C'est la Vie is a 1966 Charlie Morgan 34.

Her home port is Everglades City, FL. Our typical cruising area is Southwest Florida, the Florida Keys, the Southeastern Atlantic Seaboard, and the Bahamas. We are C'est la Vie's third owners and purchased her in 2005. We continue to maintain and update this classic vessel. Please post any questions or comments about C'est la Vie or our travels via the comment links below.

Monday, July 12, 2010

Looe Key Reef

Judging by Anne’s welts and our overall lack of sleep, we did not anchor far enough off shore of key Lois to be beyond the range of the no-see-ums.    

Our lack of sleep lead to a slow start.  By noon we reached our next dive spot… Looe Key Reef.    Anne and I were amazed by the number of boats and bodies on and in the water at Looe Key Reef.  The image included is looking off our stern into the mooring field provided by Reef Relief.  There are an equal or greater number of vessels looking forward.  If this is a Monday afternoon in the off season, then what must this place look like on a spring weekend?

Anne and I were relieved to discover a healthy coral ecosystem at Looe Key.  Along with the obligatory reef fish we observed black tip sharks, goliath groupers; eagle rays; tarpon, and large barracudas.   It is a good sign of a healthy reef to find apex predators. 

Anne and I were so relieved by the health of the reef that we spent the majority of our day in the area making two separate dives.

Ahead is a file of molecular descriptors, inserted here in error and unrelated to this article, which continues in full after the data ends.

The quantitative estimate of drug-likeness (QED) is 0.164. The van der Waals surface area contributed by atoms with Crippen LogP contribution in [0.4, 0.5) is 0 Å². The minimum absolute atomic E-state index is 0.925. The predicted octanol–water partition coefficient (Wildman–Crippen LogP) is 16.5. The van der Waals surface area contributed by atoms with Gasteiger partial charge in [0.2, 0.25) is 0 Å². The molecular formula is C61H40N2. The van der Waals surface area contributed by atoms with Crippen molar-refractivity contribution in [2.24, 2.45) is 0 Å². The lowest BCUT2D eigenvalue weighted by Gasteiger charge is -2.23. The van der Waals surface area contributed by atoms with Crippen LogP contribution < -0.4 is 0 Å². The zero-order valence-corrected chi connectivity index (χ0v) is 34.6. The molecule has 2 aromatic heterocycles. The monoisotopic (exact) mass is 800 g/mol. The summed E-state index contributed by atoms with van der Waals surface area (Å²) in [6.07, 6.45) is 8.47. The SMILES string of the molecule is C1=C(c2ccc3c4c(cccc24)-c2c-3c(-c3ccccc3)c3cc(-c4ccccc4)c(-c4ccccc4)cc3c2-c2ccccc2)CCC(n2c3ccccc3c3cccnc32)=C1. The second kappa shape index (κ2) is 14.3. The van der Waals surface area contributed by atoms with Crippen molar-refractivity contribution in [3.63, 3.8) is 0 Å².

The continued lack of wind made for great diving, but where to anchor to avoid the bugs?  Bahia Honda with it’s popular state park lies less than 10 nautical miles to our NNE.   

Motoring towards Bahia Honda we finally take the time to initialize our new auto pilot.  The initialization process requires that we make two circles at less than 2 knots that last over 3 minutes.  This maneuver allows the compass in the auto pilot to accurately orient itself and discover the local deviation.   Six minutes of circling later the autopilot gives us the happy beep and we resume our heading to Bahia Honda. 

Now Otto, our name of the auto pilot, should be able to take the helm… and engage… and hasty circle to port.  Hmm let’s try this again… engage… hasty circle to port.  *&%$ (frustration expressed in verbal form)!  Guess it is time to read the manual.   Buried in the set up instructions I find the section on reversing the controls for a port side set up and then the light bulb goes off.  The auto pilot is set up to starboard, but because it connects to our Cape Horn wind vane system it must be programmed for a set up on the opposite side of C’est la Vie.   A couple of key strokes later Otto gives us another happy beep.  Here we go again… engage… success!   Otto is steering a accurate course to Bahai Honda.  Anne and I sit back and make happy beeps.

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